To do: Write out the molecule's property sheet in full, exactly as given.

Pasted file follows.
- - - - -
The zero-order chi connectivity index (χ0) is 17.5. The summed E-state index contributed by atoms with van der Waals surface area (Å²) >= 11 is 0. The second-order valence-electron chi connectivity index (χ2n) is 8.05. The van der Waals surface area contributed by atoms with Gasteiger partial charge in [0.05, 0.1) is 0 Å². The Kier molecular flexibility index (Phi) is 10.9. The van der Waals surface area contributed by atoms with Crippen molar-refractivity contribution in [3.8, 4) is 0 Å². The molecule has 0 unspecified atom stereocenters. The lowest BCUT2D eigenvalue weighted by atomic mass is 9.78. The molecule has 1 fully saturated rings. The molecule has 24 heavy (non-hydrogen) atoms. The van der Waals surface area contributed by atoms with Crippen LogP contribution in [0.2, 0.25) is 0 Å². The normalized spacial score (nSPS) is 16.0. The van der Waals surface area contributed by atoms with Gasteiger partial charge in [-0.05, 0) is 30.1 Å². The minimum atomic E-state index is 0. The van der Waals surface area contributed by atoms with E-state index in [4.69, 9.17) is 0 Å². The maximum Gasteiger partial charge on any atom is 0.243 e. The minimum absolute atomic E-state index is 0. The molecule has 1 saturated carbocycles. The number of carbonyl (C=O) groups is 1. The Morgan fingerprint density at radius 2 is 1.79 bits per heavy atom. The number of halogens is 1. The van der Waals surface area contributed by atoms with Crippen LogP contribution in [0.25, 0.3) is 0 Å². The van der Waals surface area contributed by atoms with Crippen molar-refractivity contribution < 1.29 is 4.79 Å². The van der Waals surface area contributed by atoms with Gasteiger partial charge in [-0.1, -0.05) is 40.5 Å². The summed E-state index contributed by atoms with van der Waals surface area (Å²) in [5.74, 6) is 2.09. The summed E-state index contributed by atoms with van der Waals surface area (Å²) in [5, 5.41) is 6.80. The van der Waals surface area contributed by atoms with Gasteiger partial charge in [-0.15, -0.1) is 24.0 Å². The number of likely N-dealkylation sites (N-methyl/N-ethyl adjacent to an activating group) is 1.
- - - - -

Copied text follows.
The zero-order chi connectivity index (χ0) is 17.5. The summed E-state index contributed by atoms with van der Waals surface area (Å²) >= 11 is 0. The second-order valence-electron chi connectivity index (χ2n) is 8.05. The van der Waals surface area contributed by atoms with Gasteiger partial charge in [0.05, 0.1) is 0 Å². The Kier molecular flexibility index (Phi) is 10.9. The van der Waals surface area contributed by atoms with Crippen molar-refractivity contribution in [3.8, 4) is 0 Å². The molecule has 0 unspecified atom stereocenters. The lowest BCUT2D eigenvalue weighted by atomic mass is 9.78. The molecule has 1 fully saturated rings. The molecule has 24 heavy (non-hydrogen) atoms. The van der Waals surface area contributed by atoms with Crippen LogP contribution in [0.2, 0.25) is 0 Å². The normalized spacial score (nSPS) is 16.0. The van der Waals surface area contributed by atoms with Gasteiger partial charge in [-0.05, 0) is 30.1 Å². The minimum atomic E-state index is 0. The van der Waals surface area contributed by atoms with E-state index in [4.69, 9.17) is 0 Å². The maximum Gasteiger partial charge on any atom is 0.243 e. The minimum absolute atomic E-state index is 0. The molecule has 1 saturated carbocycles. The number of carbonyl (C=O) groups is 1. The Morgan fingerprint density at radius 2 is 1.79 bits per heavy atom. The number of halogens is 1. The van der Waals surface area contributed by atoms with Crippen LogP contribution in [0.25, 0.3) is 0 Å². The van der Waals surface area contributed by atoms with Crippen molar-refractivity contribution < 1.29 is 4.79 Å². The van der Waals surface area contributed by atoms with Gasteiger partial charge in [-0.1, -0.05) is 40.5 Å². The summed E-state index contributed by atoms with van der Waals surface area (Å²) in [5.74, 6) is 2.09. The summed E-state index contributed by atoms with van der Waals surface area (Å²) in [5, 5.41) is 6.80. The van der Waals surface area contributed by atoms with Gasteiger partial charge in [-0.15, -0.1) is 24.0 Å². The number of likely N-dealkylation sites (N-methyl/N-ethyl adjacent to an activating group) is 1.